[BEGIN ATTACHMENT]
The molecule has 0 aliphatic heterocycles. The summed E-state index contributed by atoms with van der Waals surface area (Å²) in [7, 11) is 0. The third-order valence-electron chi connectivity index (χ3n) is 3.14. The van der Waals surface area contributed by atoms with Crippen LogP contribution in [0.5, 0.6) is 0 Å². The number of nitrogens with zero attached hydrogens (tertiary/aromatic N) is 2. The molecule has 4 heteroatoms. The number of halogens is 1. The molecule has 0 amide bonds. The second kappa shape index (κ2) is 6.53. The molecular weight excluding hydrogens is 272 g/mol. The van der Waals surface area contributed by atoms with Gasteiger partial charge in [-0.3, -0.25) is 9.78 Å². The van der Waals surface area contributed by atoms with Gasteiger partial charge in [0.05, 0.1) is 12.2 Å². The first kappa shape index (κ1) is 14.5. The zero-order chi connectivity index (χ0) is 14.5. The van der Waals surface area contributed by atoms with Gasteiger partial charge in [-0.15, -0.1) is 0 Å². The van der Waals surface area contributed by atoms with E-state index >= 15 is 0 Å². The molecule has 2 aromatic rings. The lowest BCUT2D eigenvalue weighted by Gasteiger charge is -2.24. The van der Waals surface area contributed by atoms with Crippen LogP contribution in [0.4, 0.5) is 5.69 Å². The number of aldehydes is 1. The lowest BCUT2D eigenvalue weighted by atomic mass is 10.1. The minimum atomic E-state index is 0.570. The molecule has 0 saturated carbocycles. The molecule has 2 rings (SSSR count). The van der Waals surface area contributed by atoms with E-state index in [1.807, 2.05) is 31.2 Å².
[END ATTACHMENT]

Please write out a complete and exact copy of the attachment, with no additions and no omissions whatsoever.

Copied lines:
The molecule has 0 aliphatic heterocycles. The summed E-state index contributed by atoms with van der Waals surface area (Å²) in [7, 11) is 0. The third-order valence-electron chi connectivity index (χ3n) is 3.14. The van der Waals surface area contributed by atoms with Crippen LogP contribution in [0.5, 0.6) is 0 Å². The number of nitrogens with zero attached hydrogens (tertiary/aromatic N) is 2. The molecule has 4 heteroatoms. The number of halogens is 1. The molecule has 0 amide bonds. The second kappa shape index (κ2) is 6.53. The molecular weight excluding hydrogens is 272 g/mol. The van der Waals surface area contributed by atoms with Gasteiger partial charge in [-0.3, -0.25) is 9.78 Å². The van der Waals surface area contributed by atoms with Gasteiger partial charge in [0.05, 0.1) is 12.2 Å². The first kappa shape index (κ1) is 14.5. The zero-order chi connectivity index (χ0) is 14.5. The van der Waals surface area contributed by atoms with Gasteiger partial charge in [-0.15, -0.1) is 0 Å². The van der Waals surface area contributed by atoms with E-state index >= 15 is 0 Å². The molecule has 2 aromatic rings. The lowest BCUT2D eigenvalue weighted by Gasteiger charge is -2.24. The van der Waals surface area contributed by atoms with Crippen LogP contribution in [0.4, 0.5) is 5.69 Å². The number of aldehydes is 1. The lowest BCUT2D eigenvalue weighted by atomic mass is 10.1. The minimum atomic E-state index is 0.570. The molecule has 0 saturated carbocycles. The molecule has 2 rings (SSSR count). The van der Waals surface area contributed by atoms with E-state index in [1.807, 2.05) is 31.2 Å².